We've all seen pictures of the prototypes of Google Glass, the computer you wear like a pair of glasses with a viewing screen in the upper right of your field of vision. The Terminator movies immediately come to mind, that view from inside Arnold Schwarzenegger's head with diagrams and numerical values calculating the likelihood of various scenarios. Google Glass won't quite be doing that--but the idea is that this small computer, with a screen that will not obstruct your vision, can help busy people navigate their way through voice commands and taps without the bother of using their smart phones. Although the screen won't obstruct your vision, we are unsure if it will hinder the ability to focus on the information in front of you. Already people are glued to their smartphones and whether they are driving and texting or walking and texting, most folks seem one step away from running into a wall.
Other uses for Google Glass include: flight departure information (please increase your running speed by 34% or miss your next flight...), taking photographs or recording videos. This last part is where Google Glass gets a little creepy when you consider the videotaping of casual conversations and photographs being taken when people are unaware. Capable cameras are already everywhere, in phones, tablets etc. It costs roughly $10 to add a camera to a phone, so almost every manufacturer does it. One could argue that social media sites like Facebook and Twitter would never have taken off as they have if everyone wasn't carrying a camera. The idea that the glasses of someone nearby are recording or photographing raises a question of invasion of privacy and lawsuits are sure to follow.
Video recordings could also protect professionals who take on legal liabilities like repairmen, couriers or anyone doing business based on word of mouth agreement. Many organizations already record telephone calls, especially for transactional business and police in many places record traffic stops on videotape. Most bank customer service reps have certain customer interactions that they wish they had recorded. It's probably not the best way to break up with a partner, but has its uses in business.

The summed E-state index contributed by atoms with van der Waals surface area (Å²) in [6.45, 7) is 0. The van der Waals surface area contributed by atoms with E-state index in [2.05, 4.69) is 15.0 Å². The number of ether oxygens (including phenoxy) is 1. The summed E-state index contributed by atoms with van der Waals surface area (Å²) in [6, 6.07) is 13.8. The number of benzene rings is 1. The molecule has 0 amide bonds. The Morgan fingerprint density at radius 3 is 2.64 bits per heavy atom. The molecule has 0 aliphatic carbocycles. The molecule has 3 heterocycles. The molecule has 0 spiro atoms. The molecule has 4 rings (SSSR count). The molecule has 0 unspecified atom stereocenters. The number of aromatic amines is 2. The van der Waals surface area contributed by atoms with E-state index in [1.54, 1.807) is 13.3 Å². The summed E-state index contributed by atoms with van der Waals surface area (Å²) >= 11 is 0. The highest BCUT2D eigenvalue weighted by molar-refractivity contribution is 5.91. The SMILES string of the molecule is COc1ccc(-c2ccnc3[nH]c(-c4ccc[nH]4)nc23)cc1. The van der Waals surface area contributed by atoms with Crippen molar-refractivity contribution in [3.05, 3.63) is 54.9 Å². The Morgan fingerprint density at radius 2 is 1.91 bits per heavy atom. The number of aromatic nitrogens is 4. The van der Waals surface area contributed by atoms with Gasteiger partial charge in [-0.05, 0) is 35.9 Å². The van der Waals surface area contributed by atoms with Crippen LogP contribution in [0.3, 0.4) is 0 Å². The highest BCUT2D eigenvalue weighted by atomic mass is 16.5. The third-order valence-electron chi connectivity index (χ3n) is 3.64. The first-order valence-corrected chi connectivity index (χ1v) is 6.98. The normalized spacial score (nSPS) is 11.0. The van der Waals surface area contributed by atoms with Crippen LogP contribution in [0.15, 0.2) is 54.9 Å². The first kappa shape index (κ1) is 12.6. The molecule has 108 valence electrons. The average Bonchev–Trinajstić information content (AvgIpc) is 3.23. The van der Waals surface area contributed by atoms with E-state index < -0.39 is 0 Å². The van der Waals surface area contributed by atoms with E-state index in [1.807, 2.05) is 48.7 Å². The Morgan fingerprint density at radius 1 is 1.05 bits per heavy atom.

There is already a banking app designed for Google Glass and this is for the Spanish bank Banco Sabadell, headquartered near Barcelona. We went to the bank's site for further information, but the search engine took us to business insurance plans that cover broken glass--so it appears more work needs to be done updating their information about Google Glass. Meanwhile, a company called Droiders developed a full-featured app in a pilot program and more are in the works including a mobile deposit app. The current app shows the nearest ATM, current account balances and supports 24/7 video conferencing. The head of innovation at Banco Sabadell expects Google Glass is representative of the next evolution of the internet. Users will expect to interact with firms through different devices and as intuitively as possible. A bank in the Ukraine is testing a Google Glass app as well, and it will take a picture of a bill and pay it using a voice command (which is pretty nifty if you ask us). The companies that offer leading edge technology will be in demand by like-minded customers.
Future releases of Google Glass will reportedly feature iris-secure identification. Link this with an ATM machine that no longer requires a PIN and life gets very convenient. It may seem a bit like science fiction, but the public release of Google Glass in 2014 is coming up quickly, and we will be watching adoption and usage with interest as we monitor how it is being used by banks and bank customers into the future.